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Expect more poverty with ‘right to work’

Back when I was a young state senator in Oklahoma, I voted nine times against so-called “right-to-work” legislation because it had been proven not to aid in economic development and only served to keep wages low and stagnant.

I was right on this for Oklahoma then, and I’m right on it for New Mexico now.

Later, at the time of the terrible urban riots of 1967, I was a U.S. Senator from Oklahoma and was named to President Lyndon Johnson’s National Advisory Commission on Civil Disorders, the Kerner Commission, created partly at my suggestion.

In regard to the intertwined problems of race and poverty, the commission concluded that America was moving toward two societies, separate and unequal. Since then, our country has made strides toward knocking down barriers to racial and ethnic equality, but we’ve fallen farther into the trap of worsening income inequality.

When I ran for president of the United States in 1976, I always said exactly what I believed. Our basic campaign theme was “The Issue is Privilege.” Our most popular campaign button said: “Take the Rich Off Welfare.”

I talked about how the gross and increasing inequality of income in America was our basic problem.

I said then, and continue to believe now, that because of tax loopholes, for example, and government programs and subsidies that redistribute income in the wrong direction, too few people have most of the money and power in this country, and the rest have little or none.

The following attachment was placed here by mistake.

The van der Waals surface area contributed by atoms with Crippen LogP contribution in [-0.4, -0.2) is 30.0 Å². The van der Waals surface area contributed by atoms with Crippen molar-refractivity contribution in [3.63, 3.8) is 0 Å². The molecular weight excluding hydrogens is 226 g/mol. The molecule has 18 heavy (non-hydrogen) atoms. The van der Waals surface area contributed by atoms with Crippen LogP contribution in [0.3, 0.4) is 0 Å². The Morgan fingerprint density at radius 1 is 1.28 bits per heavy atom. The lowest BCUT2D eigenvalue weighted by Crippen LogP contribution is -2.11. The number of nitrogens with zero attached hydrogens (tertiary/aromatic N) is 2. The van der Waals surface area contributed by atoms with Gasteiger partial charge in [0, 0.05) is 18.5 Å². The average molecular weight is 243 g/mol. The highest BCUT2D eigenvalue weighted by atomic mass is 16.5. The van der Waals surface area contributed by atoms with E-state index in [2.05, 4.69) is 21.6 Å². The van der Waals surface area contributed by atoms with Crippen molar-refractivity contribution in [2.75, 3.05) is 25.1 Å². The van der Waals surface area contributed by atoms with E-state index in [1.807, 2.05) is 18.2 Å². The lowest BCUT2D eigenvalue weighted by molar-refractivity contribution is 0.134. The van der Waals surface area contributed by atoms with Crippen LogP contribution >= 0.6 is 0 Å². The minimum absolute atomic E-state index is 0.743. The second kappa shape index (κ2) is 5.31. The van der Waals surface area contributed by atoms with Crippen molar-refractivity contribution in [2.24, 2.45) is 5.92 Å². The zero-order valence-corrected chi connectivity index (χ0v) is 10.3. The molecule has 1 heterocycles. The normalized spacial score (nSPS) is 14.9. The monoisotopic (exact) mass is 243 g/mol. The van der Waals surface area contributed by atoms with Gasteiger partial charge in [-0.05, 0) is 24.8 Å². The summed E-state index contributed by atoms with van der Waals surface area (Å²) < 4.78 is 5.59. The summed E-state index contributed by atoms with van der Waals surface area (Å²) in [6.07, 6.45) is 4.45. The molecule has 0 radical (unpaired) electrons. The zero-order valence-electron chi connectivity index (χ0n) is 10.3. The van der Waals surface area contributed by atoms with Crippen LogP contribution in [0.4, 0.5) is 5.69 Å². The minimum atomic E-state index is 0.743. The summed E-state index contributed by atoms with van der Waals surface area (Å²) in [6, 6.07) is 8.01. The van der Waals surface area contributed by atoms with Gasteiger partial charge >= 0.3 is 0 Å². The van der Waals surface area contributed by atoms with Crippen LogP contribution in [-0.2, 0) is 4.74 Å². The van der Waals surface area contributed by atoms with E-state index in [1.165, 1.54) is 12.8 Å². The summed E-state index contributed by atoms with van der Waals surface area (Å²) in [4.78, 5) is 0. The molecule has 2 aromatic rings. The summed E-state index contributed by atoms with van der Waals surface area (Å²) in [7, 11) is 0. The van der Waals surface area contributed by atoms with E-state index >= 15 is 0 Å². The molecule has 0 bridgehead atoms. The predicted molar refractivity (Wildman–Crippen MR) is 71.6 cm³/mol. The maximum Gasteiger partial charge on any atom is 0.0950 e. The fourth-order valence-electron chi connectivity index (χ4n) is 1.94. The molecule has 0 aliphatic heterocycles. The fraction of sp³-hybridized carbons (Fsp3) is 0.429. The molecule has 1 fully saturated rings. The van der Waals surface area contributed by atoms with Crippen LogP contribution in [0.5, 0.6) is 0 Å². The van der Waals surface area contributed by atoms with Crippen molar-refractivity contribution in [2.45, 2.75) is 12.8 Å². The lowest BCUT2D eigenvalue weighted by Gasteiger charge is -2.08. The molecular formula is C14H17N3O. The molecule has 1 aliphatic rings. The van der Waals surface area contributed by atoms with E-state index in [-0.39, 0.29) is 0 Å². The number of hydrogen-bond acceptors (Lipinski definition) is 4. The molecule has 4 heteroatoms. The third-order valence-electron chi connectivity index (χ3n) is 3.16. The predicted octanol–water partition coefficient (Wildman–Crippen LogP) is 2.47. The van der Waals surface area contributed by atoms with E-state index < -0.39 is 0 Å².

There is no dispute that “right-to-work” and other anti-union measures have made it increasingly hard for workers to form and maintain their own labor unions. And studies show that it is equally clear that the rate of the steep decline in union membership in America correlates almost exactly with the similarly steep increase in income inequality in our country.

“Right-to-work” laws help to concentrate wealth and income at the top. They put states on a course that diminishes working people’s wages and reduces the benefits they count on to improve their families’ quality of life.

It’s no surprise that the primary funders and supporters of such legislation are either creatures of the 1 percent or have political careers dependent on staying in their favor. It is they and they alone who stand to profit in the short run as labor costs fall and CEO salaries soar.

Pushing “right-to-work” laws is a short-sighted strategy. You can’t hollow out your foundation and not expect the floor to eventually cave in.

Childhood poverty in New Mexico is already at 34 percent. That’s not the kind of statistic that should inspire lawmakers to make huge gambles on laws proven to lower families’ take-home pay.

I moved to New Mexico in 1976, after I left Washington, because I believe it is the best place in the world to live – and I mean that. Like most other New Mexicans, I also believe that we are all in this thing together and that “everybody does better when everybody does better.”

So, we don’t need a “right-to-work” law in New Mexico that will only benefit the few at the expense of the many.

Former U. S. Sen. Fred Harris, D-Okla., is professor emeritus of political science at the University of New Mexico.

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